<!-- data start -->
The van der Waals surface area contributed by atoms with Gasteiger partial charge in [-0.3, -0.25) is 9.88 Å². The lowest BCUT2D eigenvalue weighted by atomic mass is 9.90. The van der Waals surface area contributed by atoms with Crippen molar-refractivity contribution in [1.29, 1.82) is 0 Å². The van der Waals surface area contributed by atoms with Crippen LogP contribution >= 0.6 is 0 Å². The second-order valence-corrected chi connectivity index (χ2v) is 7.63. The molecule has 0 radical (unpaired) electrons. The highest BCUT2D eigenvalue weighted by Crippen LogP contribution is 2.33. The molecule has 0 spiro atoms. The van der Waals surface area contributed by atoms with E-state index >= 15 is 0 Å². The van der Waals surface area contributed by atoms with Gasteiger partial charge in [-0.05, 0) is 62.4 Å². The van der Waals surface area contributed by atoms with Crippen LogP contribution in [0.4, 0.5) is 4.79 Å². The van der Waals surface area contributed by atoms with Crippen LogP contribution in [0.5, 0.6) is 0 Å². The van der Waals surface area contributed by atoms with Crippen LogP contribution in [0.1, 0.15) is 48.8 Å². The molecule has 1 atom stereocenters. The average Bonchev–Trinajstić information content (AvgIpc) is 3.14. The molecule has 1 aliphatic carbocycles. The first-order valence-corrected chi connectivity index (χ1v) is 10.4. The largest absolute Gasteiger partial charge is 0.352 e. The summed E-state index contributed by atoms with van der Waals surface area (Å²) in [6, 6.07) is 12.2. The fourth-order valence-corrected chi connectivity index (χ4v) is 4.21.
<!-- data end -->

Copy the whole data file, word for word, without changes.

The van der Waals surface area contributed by atoms with Gasteiger partial charge in [-0.3, -0.25) is 9.88 Å². The lowest BCUT2D eigenvalue weighted by atomic mass is 9.90. The van der Waals surface area contributed by atoms with Crippen molar-refractivity contribution in [1.29, 1.82) is 0 Å². The van der Waals surface area contributed by atoms with Crippen LogP contribution >= 0.6 is 0 Å². The second-order valence-corrected chi connectivity index (χ2v) is 7.63. The molecule has 0 radical (unpaired) electrons. The highest BCUT2D eigenvalue weighted by Crippen LogP contribution is 2.33. The molecule has 0 spiro atoms. The van der Waals surface area contributed by atoms with E-state index >= 15 is 0 Å². The van der Waals surface area contributed by atoms with Gasteiger partial charge in [-0.05, 0) is 62.4 Å². The van der Waals surface area contributed by atoms with Crippen LogP contribution in [0.4, 0.5) is 4.79 Å². The van der Waals surface area contributed by atoms with Crippen LogP contribution in [0.5, 0.6) is 0 Å². The van der Waals surface area contributed by atoms with Crippen LogP contribution in [0.1, 0.15) is 48.8 Å². The molecule has 1 atom stereocenters. The average Bonchev–Trinajstić information content (AvgIpc) is 3.14. The molecule has 1 aliphatic carbocycles. The first-order valence-corrected chi connectivity index (χ1v) is 10.4. The largest absolute Gasteiger partial charge is 0.352 e. The summed E-state index contributed by atoms with van der Waals surface area (Å²) in [6, 6.07) is 12.2. The fourth-order valence-corrected chi connectivity index (χ4v) is 4.21.